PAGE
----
Don't let the tranquil photograph in the Today of a goose floating on calm water fool you.
I am a retired teacher from the Steamboat Springs High School and I read the Teen Style edition of the Pilot & Today published Sunday.
I appreciate the articles, and I have a lot of empathy for the students. Times haven't changed. Subjects that concern students today are the same as when I started teaching.
However, I had a calling in my profession because I understood the student who hated the social life of school, found school boring, didn't fit in because they were newcomers and many more reasons. I had the reputation of being able to work with these students who were labeled potential dropouts, at-risk kids, misfits and any other title given to the student who saw no relevance in high school.
I worked with them on how to make new friends in a new school, when to drop out, how to drop out and what was available for them if they did drop out. When I got my master's degree, there were five men in my class who were Korean War veterans who were working on Ph.D.s and they did not have high school diplomas. They were very proud of that statement.
Many of the students I counseled when they made the decision to drop out now have college degrees, something many high school graduates do not have. There has to be an understanding of the student's position when you counsel them in the dropping out procedure.
"What went wrong for one student" is really the story for many students. Mr. Breland is one of the few who spoke out.
I am glad the students have this open forum. They need this.
Yes on gravel pit
A Catch-22 is a situation presenting two equally udesirable alternatives.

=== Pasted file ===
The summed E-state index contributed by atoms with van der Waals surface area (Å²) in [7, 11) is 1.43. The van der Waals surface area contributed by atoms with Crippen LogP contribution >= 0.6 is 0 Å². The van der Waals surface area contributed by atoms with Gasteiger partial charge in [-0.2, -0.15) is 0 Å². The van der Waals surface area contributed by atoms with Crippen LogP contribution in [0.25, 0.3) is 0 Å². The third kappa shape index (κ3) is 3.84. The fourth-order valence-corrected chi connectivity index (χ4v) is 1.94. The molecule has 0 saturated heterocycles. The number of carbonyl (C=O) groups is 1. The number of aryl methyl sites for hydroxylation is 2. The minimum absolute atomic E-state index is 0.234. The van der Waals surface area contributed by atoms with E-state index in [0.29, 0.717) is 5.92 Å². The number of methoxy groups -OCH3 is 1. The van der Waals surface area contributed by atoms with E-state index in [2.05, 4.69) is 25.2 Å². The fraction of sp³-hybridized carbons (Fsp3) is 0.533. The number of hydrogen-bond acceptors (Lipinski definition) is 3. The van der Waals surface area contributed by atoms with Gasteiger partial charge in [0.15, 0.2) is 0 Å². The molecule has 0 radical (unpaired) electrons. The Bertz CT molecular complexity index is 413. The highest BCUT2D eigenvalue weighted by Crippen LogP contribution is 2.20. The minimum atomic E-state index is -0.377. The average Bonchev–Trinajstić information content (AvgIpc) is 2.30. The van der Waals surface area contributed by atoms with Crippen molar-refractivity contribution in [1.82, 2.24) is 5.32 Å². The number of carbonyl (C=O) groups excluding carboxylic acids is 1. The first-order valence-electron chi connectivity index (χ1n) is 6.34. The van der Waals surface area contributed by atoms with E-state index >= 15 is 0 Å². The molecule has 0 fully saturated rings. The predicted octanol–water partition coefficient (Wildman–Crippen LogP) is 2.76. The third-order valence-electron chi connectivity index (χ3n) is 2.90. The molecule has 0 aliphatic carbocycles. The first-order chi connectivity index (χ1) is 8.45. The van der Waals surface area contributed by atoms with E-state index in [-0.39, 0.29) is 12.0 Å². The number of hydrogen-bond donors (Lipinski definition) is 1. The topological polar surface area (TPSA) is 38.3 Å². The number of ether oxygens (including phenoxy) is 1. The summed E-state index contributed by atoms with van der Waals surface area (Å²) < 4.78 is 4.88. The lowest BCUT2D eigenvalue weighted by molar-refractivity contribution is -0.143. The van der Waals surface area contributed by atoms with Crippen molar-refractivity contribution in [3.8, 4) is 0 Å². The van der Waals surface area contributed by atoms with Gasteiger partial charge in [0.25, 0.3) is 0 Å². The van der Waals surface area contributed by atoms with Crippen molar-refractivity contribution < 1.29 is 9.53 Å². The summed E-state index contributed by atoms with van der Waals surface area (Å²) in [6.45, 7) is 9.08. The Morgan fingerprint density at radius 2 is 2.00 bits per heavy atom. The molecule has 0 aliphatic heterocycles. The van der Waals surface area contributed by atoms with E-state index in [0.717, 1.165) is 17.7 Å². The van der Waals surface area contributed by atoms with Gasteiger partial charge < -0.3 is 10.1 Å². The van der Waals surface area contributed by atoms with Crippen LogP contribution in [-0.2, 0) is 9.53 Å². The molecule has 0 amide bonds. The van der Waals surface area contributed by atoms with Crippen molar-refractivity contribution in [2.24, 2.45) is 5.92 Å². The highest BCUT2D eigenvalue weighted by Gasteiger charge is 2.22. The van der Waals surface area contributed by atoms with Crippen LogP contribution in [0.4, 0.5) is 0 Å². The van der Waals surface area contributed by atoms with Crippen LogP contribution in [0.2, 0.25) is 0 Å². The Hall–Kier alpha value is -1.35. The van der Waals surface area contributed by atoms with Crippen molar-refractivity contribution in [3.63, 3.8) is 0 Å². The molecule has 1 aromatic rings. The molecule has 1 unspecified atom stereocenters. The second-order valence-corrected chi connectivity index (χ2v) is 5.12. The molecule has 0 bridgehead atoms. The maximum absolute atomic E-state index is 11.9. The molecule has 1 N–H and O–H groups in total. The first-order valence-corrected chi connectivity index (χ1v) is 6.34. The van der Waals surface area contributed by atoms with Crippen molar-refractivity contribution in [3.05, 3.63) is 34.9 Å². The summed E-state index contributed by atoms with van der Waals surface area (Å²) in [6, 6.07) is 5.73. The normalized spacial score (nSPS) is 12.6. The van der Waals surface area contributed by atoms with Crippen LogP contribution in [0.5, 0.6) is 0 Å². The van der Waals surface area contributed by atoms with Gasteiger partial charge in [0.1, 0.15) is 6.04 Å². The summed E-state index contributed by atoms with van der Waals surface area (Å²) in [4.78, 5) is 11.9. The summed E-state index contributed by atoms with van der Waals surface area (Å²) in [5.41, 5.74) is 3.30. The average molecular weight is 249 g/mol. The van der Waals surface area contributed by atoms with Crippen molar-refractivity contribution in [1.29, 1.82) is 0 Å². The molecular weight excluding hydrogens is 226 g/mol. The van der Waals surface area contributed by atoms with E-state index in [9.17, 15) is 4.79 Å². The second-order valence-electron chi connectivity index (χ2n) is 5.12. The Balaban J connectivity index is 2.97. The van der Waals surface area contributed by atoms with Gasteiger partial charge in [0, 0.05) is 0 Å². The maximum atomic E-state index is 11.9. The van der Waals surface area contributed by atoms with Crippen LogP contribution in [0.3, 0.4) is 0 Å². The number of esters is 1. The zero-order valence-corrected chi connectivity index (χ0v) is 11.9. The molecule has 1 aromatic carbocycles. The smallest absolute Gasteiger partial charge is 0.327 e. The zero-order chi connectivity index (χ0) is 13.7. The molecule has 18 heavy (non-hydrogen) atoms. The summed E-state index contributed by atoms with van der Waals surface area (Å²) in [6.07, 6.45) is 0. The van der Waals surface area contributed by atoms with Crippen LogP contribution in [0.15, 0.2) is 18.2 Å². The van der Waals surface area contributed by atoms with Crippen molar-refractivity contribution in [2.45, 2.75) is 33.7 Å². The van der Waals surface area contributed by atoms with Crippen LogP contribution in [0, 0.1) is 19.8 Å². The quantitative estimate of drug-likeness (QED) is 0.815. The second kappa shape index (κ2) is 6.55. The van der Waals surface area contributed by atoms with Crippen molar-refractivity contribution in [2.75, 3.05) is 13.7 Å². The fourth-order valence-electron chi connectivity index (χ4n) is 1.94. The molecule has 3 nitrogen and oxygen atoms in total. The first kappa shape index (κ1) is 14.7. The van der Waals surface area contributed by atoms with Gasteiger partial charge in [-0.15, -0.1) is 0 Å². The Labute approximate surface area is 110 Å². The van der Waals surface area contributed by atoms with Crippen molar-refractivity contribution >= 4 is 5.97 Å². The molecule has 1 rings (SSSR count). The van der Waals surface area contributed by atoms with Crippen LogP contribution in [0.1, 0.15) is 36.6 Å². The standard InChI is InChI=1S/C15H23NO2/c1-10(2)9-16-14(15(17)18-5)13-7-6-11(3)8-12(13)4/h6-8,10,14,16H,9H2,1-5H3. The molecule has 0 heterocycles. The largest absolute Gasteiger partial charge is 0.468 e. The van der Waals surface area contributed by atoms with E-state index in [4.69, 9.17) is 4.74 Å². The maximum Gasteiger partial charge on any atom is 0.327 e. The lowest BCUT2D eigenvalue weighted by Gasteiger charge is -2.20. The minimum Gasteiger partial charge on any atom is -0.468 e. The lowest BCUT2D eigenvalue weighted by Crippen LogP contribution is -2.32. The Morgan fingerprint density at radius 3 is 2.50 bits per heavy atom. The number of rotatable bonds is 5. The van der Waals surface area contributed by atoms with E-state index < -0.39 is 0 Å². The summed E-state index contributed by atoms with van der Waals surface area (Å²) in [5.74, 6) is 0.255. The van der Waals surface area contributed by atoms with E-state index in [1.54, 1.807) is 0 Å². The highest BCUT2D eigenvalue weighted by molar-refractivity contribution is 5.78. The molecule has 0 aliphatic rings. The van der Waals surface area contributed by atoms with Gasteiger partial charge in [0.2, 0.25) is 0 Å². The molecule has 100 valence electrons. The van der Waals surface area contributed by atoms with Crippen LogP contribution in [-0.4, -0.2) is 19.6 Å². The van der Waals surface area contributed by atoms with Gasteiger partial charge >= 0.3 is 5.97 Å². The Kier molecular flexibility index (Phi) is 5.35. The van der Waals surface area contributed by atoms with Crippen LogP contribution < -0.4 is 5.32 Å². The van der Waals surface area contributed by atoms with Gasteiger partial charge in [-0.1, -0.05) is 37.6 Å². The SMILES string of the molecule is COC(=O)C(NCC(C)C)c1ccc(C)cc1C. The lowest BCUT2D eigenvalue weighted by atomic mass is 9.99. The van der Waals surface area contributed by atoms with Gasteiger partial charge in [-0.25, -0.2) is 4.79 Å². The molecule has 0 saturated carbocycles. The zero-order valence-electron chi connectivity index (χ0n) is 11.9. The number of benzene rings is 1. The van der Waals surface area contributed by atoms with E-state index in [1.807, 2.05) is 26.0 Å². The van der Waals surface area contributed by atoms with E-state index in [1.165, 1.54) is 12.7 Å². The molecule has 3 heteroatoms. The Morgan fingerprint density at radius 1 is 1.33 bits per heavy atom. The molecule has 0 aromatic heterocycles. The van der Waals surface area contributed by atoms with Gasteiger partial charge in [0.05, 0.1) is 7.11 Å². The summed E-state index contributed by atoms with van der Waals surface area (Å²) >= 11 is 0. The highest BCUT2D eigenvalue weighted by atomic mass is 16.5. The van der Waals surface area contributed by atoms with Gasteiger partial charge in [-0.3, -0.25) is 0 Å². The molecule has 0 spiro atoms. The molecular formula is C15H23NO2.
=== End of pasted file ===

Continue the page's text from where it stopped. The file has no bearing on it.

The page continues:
I believe that definition is basically what living in Steamboat is about. Growing and developing in moderation has always been the goal. Sometimes certain developments are harder to swallow than others.
As a third generation native of Steamboat I feel the Lafarge pit is necessary. If we don't have a new gravel pit on the south side of town, the traffic through downtown would be unbearable as well as inefficient.
I have heard people talk and have read letters of people concerned about the environmental impacts of a new pit. What about 60 to 80 dump trucks a day driving from Milner to the south valley three to four times each? What impact will that have?
I believe that it is our responsibility to develop smart. Change and development are inevitable.
When my grandmother was born here in 1920 the population of Steamboat was 1,249.
How many of us would still be here if it was not for the development of Steamboat? I have read letters talking about how people choose to live here because of how beautiful it is and for the small town atmosphere. Steamboat will always be beautiful and will always have the small town atmosphere. As long as we are responsible enough to make sure that development and the economy of Steamboat are kept alive.
When the ski area opened 40 years ago, smart development was the goal. You cannot move here and want to stop the growth.
We have lived and flourished here for more than 80 years, and learning to accept and deal with change is what those years have taught us. Change here is inevitable. If we don't do it moderately, something bigger will come.
My family and Steamboat as a community have always welcomed people and moderate growth. We must be responsible and diligent with our community and economy. Yes for the pit.